The best diagnosis and treatment the profession has to offer
When your pet is ill, you know that you can trust your vet. However, for some more complicated cases your vet may suggest referring them to a referral vet to benefit from the best diagnosis and treatment the profession has to offer. As in human medicine, these vets will take referrals from all other vets, just as a GP would refer patients with skin problems to a dermatologist. When your vet feels that a specialist opinion would be in your pet’s best interest, we will work with them to provide an extension of their service. Veterinary referral services are carried out in a range of areas, including: cardiology; dermatology; oncology; ophthalmology; and surgery. In some cases your pet many be referred for diagnostic tests or treatments that require complex equipment which are not available at your own veterinary practice.
Your own vet will give you all the information you need to decide whether or not you want to be referred.
What is a referral vet?
A referral vet or clinician will have gained additional experience and undertaken further extensive clinical training in a particular field. They will have varying levels of expertise and recognition; a certificate holder (abbreviated after a vet’s name as Cert) is an indication of a competent clinician who has passed an examination in this area. These vets will often be referred to as ‘Referral Clinicians’. A diploma (DBR, DDVA, DLAS etc.) is an indication of the highest standard of academic and professional expertise. These vets will be officially referred to as Diplomates or Specialists. They will have undertaken at least 3 years of continuous education in a specific area of expertise before qualifying as a Diplomate.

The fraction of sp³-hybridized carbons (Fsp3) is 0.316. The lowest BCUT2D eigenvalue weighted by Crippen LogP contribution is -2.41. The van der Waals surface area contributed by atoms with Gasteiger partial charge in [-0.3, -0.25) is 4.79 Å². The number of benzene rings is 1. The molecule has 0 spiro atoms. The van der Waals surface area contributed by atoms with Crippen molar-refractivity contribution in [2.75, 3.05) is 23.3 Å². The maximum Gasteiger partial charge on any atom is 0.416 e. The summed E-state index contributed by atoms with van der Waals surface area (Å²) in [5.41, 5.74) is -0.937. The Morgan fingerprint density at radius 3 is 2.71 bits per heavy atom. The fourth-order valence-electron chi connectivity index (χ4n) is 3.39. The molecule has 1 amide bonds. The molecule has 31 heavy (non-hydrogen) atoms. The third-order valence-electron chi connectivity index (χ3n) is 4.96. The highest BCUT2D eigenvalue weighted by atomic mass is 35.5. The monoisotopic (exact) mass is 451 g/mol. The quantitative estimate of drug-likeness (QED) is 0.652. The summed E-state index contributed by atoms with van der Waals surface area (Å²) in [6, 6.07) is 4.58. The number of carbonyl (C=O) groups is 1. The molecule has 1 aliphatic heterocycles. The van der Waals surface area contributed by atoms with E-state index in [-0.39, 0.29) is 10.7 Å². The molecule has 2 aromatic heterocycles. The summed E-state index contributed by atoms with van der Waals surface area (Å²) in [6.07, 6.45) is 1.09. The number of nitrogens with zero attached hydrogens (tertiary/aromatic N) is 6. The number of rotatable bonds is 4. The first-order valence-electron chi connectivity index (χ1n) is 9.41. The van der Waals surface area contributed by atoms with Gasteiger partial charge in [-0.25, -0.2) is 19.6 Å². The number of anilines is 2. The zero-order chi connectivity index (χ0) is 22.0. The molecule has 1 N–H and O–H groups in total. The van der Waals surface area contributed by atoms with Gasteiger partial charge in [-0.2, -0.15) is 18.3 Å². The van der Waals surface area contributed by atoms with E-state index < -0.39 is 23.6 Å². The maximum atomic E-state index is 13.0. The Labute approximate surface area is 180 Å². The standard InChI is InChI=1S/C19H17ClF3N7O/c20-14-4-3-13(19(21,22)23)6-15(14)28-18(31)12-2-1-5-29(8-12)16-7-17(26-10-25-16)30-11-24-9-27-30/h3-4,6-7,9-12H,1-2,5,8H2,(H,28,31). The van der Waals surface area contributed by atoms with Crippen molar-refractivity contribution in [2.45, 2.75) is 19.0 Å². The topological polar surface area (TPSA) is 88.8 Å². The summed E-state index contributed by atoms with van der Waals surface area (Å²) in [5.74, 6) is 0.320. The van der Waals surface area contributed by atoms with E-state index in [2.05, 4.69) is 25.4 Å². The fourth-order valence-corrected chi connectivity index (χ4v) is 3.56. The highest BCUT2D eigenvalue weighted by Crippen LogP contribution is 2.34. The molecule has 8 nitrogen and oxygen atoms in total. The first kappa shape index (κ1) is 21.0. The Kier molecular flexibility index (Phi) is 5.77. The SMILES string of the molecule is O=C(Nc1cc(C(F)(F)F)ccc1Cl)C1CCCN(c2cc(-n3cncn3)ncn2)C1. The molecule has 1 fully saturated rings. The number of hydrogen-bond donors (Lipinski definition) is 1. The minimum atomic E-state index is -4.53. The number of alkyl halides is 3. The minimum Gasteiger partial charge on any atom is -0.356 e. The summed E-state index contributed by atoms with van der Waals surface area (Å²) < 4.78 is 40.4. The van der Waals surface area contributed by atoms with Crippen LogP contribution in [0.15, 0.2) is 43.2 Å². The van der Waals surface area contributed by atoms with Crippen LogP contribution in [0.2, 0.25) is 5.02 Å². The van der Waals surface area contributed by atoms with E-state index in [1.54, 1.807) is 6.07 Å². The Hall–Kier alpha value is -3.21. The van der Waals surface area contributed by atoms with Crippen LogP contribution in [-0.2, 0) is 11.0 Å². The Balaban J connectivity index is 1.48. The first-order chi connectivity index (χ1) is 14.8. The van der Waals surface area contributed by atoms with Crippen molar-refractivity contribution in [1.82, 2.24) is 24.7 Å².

In addition to this, they may have further recognition as a Specialist by the Royal College of Veterinary Surgeons (RCVS), as an indication of an expert who usually after obtaining a diploma, has satisfied a number of other stringent criteria. These clinicians are identified by the title ‘RCVS recognised specialist in…’
How do I arrange to see a referral vet?
If your vet feels your pet would benefit from a referral, they will discuss this with you and give you all the information you need to make a fully informed decision. It’s worth remembering that you have a choice about who you are referred to, so whilst your vet will be able to make recommendations, you can research who to entrust your pet to, to make sure they’re in the best hands.
Once you and your vet have discussed who to refer your pet to, your vet will arrange an initial appointment and provide any relevant case notes to the referral vet.
How much does it cost to see a referral vet?
Referral services do tend to be more costly than other veterinary work. This is largely because the cases treated are more complex and time consuming, often requiring advanced expertise and the use of expensive equipment. All veterinary surgeons, including referral clinicians, are happy to discuss costs and provide an estimate of the fees involved before starting any treatment, so that you can make the best decision for you and your pet. Insurance policies and level of cover varies, so it is always worth checking this prior to undertaking any treatment.